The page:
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Barrier-free movies in 100 years of Korean film history: How blind and deaf 'feel' movies Updated: 2019-10-25 16:28:25 KST

Meet Jung Mi-ryung, a woman who enjoys movies differently than most of us.
She comes to this particular cinema in Seoul, once every month, at 2PM sharp.
Instead of booking tickets online, she gets her ticket at a temporary ticket booth where people from deaf and blind associations distribute special movie tickets.
Blind for 12 years, she's been asked how she can 'WATCH' a movie, but she says all she needs to do is just listen.

"Since I went blind, I can only enjoy movies with an audio explanation. It's the same story only without images. I listen to the acting, the facial expressions of characters, how well it's written and what kind of sounds it has. But only a few movies are re-made as 'barrier-free' movies."

Barrier-free movies are films with an audio description to explain what is happening on the screen, or Korean subtitles that narrate dialogue, music and sounds, so that the handicapped can enjoy movies.

The first 'barrier-free film' in Korea started off in the first 'Persons with Disabilities Film Festival' in 2000, organized by the Korea Association of the Deaf.

Then in 2012, two barrier-free movies were screened at regular cinemas under the production of professional movie directors, actors, and script writers.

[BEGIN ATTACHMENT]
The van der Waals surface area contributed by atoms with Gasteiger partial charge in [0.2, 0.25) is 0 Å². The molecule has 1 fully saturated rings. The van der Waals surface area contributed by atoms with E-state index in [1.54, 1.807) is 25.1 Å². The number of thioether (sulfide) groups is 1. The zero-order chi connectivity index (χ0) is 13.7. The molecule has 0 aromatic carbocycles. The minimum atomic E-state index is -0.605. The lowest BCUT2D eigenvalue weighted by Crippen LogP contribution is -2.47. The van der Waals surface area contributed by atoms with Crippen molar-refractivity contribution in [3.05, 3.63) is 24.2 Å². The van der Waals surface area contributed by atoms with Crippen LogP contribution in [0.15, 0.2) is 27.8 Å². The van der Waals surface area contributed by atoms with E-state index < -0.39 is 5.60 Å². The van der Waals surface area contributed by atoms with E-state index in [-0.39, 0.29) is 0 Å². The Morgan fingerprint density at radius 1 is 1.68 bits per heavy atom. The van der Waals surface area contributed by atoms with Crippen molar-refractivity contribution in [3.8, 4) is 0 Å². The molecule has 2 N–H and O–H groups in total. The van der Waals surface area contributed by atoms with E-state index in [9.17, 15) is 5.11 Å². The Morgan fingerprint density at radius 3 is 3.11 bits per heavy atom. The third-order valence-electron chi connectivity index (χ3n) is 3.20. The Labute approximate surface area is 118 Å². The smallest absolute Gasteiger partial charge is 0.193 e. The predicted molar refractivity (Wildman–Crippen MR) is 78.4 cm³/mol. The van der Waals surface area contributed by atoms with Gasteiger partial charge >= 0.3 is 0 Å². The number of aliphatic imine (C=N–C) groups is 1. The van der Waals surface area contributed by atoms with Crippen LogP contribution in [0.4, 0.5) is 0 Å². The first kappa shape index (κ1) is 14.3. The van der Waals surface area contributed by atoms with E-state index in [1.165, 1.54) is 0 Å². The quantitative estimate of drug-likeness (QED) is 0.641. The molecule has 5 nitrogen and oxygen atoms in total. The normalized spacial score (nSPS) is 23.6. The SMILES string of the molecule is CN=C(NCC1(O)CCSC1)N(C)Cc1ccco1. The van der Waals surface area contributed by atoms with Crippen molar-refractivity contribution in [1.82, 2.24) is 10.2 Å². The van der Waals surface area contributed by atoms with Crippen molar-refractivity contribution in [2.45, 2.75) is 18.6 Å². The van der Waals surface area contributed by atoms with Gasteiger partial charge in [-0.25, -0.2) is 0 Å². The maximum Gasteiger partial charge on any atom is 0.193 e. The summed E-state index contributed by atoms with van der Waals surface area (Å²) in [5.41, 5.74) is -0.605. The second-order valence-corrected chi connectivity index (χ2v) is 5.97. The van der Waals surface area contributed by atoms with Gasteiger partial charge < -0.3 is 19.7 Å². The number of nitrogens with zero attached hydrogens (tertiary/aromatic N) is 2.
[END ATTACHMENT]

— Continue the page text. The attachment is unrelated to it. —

While previous versions faithfully explained the various on-screen action, the Korean Barrier Free Films Committee gathered movie officials to make the first high-quality barrier-free versions that described the overall context and how they were acted by the cast.

However, there's still a way to go in terms of limited screenings.

"The selections are very limited. Cinemas and times are also restricted. I wanted to see 'Joker' but couldn't. As international films require subtitles, I cannot enjoy them unless the dialogue is dubbed into Korean along with audio descriptions."

To better promote inclusive cultures of people in different forms, KOBAFF holds education programs and screens self-made barrier-free films for free.

"The visually and hearing impaired are not in the circle of commercial audiences. In order for the disabled and others to enjoy movies together in one space, we need a 'Closed System', which offers selective subtitles and audio descriptions,such as smart glasses and applications for subtitles and headphones for audio services."

Kim added social recognition and help at the government level are needed to implement such infrastructure for a barrier-free society.
Choi Jeong-yoon, Arirang News.
KOGL : Korea Open Government License
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